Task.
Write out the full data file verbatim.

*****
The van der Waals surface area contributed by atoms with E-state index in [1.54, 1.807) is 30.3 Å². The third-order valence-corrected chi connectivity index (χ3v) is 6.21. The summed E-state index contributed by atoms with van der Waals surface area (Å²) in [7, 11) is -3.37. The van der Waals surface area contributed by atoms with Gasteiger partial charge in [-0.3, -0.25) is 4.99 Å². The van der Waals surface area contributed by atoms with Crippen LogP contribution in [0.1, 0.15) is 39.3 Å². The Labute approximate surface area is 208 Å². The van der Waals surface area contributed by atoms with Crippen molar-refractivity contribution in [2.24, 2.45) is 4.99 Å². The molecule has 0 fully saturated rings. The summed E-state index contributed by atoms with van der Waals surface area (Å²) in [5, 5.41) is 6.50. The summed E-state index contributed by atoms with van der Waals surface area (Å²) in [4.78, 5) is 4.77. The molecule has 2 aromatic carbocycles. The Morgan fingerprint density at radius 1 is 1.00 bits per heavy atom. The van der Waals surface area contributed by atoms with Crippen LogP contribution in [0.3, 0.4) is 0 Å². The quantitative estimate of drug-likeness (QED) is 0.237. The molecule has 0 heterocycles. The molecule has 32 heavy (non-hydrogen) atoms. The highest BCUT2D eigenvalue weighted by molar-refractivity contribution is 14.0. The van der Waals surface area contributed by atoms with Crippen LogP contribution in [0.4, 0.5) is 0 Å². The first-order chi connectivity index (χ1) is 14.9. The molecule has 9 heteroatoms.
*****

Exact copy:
The van der Waals surface area contributed by atoms with E-state index in [1.54, 1.807) is 30.3 Å². The third-order valence-corrected chi connectivity index (χ3v) is 6.21. The summed E-state index contributed by atoms with van der Waals surface area (Å²) in [7, 11) is -3.37. The van der Waals surface area contributed by atoms with Gasteiger partial charge in [-0.3, -0.25) is 4.99 Å². The van der Waals surface area contributed by atoms with Crippen LogP contribution in [0.1, 0.15) is 39.3 Å². The Labute approximate surface area is 208 Å². The van der Waals surface area contributed by atoms with Crippen molar-refractivity contribution in [2.24, 2.45) is 4.99 Å². The molecule has 0 fully saturated rings. The summed E-state index contributed by atoms with van der Waals surface area (Å²) in [5, 5.41) is 6.50. The summed E-state index contributed by atoms with van der Waals surface area (Å²) in [4.78, 5) is 4.77. The molecule has 2 aromatic carbocycles. The Morgan fingerprint density at radius 1 is 1.00 bits per heavy atom. The van der Waals surface area contributed by atoms with Crippen LogP contribution in [0.3, 0.4) is 0 Å². The quantitative estimate of drug-likeness (QED) is 0.237. The molecule has 0 heterocycles. The molecule has 32 heavy (non-hydrogen) atoms. The highest BCUT2D eigenvalue weighted by molar-refractivity contribution is 14.0. The van der Waals surface area contributed by atoms with Crippen LogP contribution in [0.4, 0.5) is 0 Å². The first-order chi connectivity index (χ1) is 14.9. The molecule has 9 heteroatoms.